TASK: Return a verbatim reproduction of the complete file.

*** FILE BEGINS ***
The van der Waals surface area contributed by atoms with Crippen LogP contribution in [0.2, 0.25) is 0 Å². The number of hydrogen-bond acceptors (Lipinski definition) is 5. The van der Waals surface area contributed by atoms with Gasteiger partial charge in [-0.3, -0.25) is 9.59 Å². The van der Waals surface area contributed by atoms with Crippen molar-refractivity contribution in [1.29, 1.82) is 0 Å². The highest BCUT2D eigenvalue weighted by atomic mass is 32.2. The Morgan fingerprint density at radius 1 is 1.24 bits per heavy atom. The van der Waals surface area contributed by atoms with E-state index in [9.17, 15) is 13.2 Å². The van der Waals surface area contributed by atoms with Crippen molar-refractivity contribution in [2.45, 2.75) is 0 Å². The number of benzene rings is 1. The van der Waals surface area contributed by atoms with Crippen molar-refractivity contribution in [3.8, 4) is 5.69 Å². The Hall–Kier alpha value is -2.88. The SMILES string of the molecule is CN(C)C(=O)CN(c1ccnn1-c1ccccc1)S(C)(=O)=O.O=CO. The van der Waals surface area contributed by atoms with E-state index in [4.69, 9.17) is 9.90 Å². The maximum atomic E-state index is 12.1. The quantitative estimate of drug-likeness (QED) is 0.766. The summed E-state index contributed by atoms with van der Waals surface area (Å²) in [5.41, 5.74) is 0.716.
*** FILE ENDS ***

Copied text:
The van der Waals surface area contributed by atoms with Crippen LogP contribution in [0.2, 0.25) is 0 Å². The number of hydrogen-bond acceptors (Lipinski definition) is 5. The van der Waals surface area contributed by atoms with Gasteiger partial charge in [-0.3, -0.25) is 9.59 Å². The van der Waals surface area contributed by atoms with Crippen molar-refractivity contribution in [1.29, 1.82) is 0 Å². The highest BCUT2D eigenvalue weighted by atomic mass is 32.2. The Morgan fingerprint density at radius 1 is 1.24 bits per heavy atom. The van der Waals surface area contributed by atoms with E-state index in [9.17, 15) is 13.2 Å². The van der Waals surface area contributed by atoms with Crippen molar-refractivity contribution in [2.45, 2.75) is 0 Å². The number of benzene rings is 1. The van der Waals surface area contributed by atoms with Crippen molar-refractivity contribution in [3.8, 4) is 5.69 Å². The Hall–Kier alpha value is -2.88. The SMILES string of the molecule is CN(C)C(=O)CN(c1ccnn1-c1ccccc1)S(C)(=O)=O.O=CO. The van der Waals surface area contributed by atoms with E-state index in [4.69, 9.17) is 9.90 Å². The maximum atomic E-state index is 12.1. The quantitative estimate of drug-likeness (QED) is 0.766. The summed E-state index contributed by atoms with van der Waals surface area (Å²) in [5.41, 5.74) is 0.716.